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Featured Article - May 2021

Clarkson, Chris; Bellas, Angelo. Mapping stone: using GIS spatial modelling to predict lithic source zones. Journal of Archeological Science, Volume 46, June 2014, Pages 324-333.* 

Abstract

We present a new approach to predicting the location of sources of flakeable stone using GIS modelling of raw material proportions obtained from site assemblage data. This approach offers a valuable tool for locating potential source areas and investigating past lithic provisioning and landuse when abundant site assemblage data is available but precise source locations are unknown. Using published and grey literature on raw material composition for 84 sites, we generate a model of varying raw material concentrations for the Moreton Region of Southeast Queensland, Australia, and test our predicted source locations against known prehistoric quarries, geology maps and ground truthing of two key predicted areas with distinctive raw materials. Our results suggest distinct source areas are identifiable, suggesting that primary outcrops are more important sources of stone in this region than large streams and rivers.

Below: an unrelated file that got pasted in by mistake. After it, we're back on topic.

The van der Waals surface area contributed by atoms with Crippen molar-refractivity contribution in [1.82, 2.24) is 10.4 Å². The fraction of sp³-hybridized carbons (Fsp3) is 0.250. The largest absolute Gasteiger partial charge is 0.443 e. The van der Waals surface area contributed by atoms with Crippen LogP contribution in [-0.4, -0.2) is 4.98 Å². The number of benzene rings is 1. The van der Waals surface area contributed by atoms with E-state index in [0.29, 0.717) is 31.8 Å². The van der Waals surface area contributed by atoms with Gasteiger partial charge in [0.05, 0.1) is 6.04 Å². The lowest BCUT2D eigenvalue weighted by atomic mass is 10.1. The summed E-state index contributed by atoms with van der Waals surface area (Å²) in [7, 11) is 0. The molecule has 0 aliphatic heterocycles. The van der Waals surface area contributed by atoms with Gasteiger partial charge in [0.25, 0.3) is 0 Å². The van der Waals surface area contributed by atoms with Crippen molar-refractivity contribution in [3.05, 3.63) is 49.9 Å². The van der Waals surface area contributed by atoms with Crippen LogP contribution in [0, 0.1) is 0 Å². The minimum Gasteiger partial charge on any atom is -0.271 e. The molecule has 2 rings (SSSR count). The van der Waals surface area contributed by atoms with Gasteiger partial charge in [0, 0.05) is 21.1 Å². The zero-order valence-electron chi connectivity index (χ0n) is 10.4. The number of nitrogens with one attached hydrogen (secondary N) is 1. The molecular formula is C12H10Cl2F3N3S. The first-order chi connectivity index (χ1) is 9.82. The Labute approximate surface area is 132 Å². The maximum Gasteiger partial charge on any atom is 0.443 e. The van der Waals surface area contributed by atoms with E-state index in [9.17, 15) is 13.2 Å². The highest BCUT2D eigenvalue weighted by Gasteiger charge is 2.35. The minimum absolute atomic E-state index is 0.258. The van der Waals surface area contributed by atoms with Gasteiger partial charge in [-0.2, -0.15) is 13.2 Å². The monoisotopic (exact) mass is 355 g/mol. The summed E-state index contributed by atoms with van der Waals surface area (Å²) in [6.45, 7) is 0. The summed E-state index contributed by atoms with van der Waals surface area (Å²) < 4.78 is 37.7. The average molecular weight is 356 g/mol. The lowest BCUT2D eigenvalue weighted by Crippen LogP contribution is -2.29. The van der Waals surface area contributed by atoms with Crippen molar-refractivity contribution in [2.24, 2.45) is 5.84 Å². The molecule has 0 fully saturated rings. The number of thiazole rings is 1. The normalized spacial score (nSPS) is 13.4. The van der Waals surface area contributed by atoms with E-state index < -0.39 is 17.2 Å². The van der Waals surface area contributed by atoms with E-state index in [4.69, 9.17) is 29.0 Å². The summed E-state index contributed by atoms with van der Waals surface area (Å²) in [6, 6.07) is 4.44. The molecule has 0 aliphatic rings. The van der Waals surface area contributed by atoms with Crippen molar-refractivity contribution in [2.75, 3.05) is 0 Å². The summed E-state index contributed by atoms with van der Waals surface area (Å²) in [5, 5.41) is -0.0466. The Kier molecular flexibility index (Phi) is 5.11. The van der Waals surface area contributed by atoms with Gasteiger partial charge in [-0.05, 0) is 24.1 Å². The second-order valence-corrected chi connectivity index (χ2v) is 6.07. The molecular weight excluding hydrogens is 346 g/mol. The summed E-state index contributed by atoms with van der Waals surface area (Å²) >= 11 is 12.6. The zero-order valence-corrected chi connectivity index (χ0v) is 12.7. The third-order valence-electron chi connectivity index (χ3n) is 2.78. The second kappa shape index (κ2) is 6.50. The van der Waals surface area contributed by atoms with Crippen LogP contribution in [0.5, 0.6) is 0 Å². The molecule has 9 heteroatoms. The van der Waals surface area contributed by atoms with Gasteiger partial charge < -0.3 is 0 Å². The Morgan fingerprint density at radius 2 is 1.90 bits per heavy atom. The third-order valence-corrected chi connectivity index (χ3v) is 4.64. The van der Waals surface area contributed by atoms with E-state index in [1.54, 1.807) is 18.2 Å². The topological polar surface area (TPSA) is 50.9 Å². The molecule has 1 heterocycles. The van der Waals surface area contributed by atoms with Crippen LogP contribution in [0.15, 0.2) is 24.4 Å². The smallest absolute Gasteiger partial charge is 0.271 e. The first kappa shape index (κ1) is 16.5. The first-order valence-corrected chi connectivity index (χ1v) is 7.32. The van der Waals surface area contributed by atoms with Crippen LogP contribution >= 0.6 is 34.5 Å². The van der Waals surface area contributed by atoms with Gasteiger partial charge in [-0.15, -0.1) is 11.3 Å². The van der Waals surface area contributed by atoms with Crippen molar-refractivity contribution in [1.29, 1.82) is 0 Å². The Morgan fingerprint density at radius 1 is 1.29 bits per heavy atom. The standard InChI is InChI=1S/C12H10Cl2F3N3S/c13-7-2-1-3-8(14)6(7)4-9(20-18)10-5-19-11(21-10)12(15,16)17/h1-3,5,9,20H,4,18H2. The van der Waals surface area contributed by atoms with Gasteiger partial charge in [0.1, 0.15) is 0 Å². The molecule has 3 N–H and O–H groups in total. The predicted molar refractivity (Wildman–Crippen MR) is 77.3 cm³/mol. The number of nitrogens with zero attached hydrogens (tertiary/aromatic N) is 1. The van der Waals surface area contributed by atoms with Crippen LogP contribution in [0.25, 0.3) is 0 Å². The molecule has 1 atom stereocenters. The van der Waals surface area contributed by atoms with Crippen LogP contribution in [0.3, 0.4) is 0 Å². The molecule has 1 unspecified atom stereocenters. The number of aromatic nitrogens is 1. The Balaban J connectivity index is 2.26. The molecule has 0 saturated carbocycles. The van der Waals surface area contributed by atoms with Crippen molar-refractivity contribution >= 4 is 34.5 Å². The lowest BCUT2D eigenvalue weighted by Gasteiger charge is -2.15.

Conclusions

We have presented a novel approach to locating possible lithic source zones using site material composition data where diverse raw material sources exist but their locations are largely unknown. Our analysis was able to yield four significant findings that would be important to any field project concerned with understanding the distribution and use of raw materials in the landscape:

1. prediction of the locations of likely source zones that fit well with the location of known quarries,
2. detection of inconsistencies in material identification that may confuse predictive models and suggest the need to build consensus among local archaeologists over material identification,
3. generation of distance decay models that portray the influence of secondary sources on material concentrations and may be helpful in predictive modelling for heritage and research,
4. demonstration of the power of GIS in interrogating and making use of data languishing in grey literature, reports and museum collections to solve new research problems.

 Interpolation map for chert all sites showing hotspots and the location of known silcrete quarries.

Map of SEQ showing the location of the material frequency transect.

Last Updated: 5/14/21